Not mailing it in: A’s sweep the Rangers behind resurgent Cotton


Oakland Athletics pitcher Jharel Cotton works against the Texas Rangers in the first inning of a baseball game, Sunday, Aug. 27, 2017, in Oakland, Calif. (AP Photo/Ben Margot)

By Morris Phillips

OAKLAND–Players Weekend was a resounding success for the Oakland A’s.

From the colorful uniforms and socks to the not always brilliantly inventive nicknames, and the familiar v-necks, the A’s made the three-day run their own with three, impressive wins over the Rangers, a team in the playoff hunt intent on using the Athletics as a stepping stone.

But it was the A’s that pitched and muscled their way through the weekend, and their youthful trade acquisitions and call-ups led the way.

The A’s are always looking for something to build on, and this was undoubtedly it. The team came in struggling through August, long presumed to become their team-record, tenth consecutive month with a losing record.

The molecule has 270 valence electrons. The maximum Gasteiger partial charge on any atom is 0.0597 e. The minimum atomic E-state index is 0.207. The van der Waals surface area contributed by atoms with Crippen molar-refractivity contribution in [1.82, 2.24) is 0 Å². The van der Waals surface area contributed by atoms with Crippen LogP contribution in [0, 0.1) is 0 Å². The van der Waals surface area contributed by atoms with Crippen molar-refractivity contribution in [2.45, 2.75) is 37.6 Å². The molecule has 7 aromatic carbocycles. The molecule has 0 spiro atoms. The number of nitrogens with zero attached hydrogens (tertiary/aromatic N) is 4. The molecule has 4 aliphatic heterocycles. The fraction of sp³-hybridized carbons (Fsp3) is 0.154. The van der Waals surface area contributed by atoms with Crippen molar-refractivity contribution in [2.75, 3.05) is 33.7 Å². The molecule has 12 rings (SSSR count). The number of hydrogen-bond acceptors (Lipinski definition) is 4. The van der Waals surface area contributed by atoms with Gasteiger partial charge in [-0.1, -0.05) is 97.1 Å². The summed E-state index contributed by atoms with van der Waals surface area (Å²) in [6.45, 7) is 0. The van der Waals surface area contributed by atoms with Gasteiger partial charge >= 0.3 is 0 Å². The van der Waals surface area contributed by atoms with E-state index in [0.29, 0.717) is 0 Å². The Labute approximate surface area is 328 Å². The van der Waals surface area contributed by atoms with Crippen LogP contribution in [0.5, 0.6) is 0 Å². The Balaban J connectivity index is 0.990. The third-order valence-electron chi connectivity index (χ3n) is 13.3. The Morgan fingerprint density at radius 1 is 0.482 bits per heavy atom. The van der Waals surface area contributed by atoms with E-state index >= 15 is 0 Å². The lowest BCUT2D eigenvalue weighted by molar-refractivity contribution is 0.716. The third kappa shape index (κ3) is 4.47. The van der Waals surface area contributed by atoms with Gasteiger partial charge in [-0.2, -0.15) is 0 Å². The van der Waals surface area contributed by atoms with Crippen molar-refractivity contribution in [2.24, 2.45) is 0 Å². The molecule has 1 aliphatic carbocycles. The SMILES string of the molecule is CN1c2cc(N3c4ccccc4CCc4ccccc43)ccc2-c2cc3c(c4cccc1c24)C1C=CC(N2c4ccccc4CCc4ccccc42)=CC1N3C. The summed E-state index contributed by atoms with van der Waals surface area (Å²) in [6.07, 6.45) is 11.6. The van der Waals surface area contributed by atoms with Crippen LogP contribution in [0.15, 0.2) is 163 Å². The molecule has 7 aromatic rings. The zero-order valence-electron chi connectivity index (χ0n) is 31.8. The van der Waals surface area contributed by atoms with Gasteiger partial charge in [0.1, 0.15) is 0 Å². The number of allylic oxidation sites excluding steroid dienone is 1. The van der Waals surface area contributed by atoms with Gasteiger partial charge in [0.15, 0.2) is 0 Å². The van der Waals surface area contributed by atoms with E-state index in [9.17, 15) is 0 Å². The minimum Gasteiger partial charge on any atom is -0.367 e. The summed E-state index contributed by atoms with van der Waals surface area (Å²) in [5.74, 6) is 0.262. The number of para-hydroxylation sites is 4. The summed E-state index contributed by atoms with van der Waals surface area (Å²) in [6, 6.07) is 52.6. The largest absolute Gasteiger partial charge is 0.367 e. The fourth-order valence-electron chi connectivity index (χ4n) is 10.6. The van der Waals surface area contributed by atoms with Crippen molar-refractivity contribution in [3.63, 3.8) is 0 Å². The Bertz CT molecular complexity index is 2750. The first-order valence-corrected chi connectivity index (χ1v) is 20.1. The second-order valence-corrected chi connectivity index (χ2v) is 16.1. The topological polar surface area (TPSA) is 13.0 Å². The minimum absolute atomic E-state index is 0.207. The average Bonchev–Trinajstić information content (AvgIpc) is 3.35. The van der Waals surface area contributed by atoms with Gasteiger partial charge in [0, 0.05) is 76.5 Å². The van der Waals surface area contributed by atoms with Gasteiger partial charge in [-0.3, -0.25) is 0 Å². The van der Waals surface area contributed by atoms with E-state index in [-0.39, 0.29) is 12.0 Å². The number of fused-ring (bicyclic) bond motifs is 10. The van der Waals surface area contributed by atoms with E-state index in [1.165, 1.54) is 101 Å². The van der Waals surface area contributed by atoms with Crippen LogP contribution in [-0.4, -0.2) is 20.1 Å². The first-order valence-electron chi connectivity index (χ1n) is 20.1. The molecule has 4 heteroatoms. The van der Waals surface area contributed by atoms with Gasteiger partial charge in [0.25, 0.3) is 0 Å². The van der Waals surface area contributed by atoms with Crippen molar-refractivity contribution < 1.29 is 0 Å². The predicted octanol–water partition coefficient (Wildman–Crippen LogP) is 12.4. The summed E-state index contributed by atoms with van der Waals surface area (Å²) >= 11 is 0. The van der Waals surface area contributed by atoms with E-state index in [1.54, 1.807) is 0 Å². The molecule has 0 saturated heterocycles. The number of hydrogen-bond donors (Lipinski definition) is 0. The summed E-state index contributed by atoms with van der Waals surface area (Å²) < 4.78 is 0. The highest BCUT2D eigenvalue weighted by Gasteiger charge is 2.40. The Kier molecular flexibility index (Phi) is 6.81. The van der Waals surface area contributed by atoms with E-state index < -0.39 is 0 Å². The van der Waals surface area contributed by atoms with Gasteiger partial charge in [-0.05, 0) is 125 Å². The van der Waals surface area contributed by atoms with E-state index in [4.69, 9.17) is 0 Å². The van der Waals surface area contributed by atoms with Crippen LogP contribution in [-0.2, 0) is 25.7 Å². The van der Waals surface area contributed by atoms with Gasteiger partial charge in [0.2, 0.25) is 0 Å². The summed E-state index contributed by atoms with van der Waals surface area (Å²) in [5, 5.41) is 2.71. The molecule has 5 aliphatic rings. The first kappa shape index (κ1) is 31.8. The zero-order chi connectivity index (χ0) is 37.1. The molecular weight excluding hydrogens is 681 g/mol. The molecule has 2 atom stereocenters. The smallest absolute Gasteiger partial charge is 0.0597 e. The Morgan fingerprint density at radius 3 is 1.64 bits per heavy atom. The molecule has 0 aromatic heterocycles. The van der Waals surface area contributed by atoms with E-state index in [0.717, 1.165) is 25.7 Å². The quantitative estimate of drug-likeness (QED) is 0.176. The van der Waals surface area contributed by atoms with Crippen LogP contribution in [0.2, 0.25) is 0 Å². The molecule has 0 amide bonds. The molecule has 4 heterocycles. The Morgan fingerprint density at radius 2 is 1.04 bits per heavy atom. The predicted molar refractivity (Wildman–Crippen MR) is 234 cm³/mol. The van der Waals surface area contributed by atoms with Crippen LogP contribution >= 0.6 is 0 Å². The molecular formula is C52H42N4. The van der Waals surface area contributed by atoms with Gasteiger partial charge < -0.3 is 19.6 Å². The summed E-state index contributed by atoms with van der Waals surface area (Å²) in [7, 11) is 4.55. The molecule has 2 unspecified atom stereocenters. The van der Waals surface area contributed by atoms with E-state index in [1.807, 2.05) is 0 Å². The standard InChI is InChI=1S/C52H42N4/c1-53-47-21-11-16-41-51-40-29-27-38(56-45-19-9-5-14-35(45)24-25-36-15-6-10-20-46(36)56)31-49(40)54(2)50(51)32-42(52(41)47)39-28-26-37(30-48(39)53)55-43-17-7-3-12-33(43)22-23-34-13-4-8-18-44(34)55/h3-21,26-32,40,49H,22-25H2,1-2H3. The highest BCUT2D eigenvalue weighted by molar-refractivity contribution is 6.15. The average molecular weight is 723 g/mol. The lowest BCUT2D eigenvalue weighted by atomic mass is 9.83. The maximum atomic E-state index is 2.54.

But with their first three-game win streak in almost a month, that losing record is no longer a certainty.

Jharel Cotton pitched six innings and struck out a career-best nine batters, and Matt Chapman had a career-best three hit game, a home run, and the game’s key play defensively as the A’s turned a close game into a 8-3 win.

Cotton’s second quality start in a row alone was good news for the A’s, who have been patient with their acquisition from the Dodgers in the Josh Riddick, Rich Hill trade through a season of ups and downs. That Cotton performed at the Coliseum was significant since his stats at home were among the worst among AL starters coming in.

“I’ve just been going game by game, trying to get better,” Cotton said. “I’ve found how to get better and better myself, and I’m doing that right now. It feels really good.”

Sporting the nickname “Squeaky,” a nod to Cotton’s overly noticeable bicycle of his youth, the 25-year old pitched hitters away on Sunday, a move born out of stubbornness aimed at reducing the numbers of home runs he’s allowed. But more importantly, according to manager Bob Melvin, Cotton expertly kept the difference between his heater and his changeup at or in excess of 10 mph, creating a conundrum for opposing hitters.


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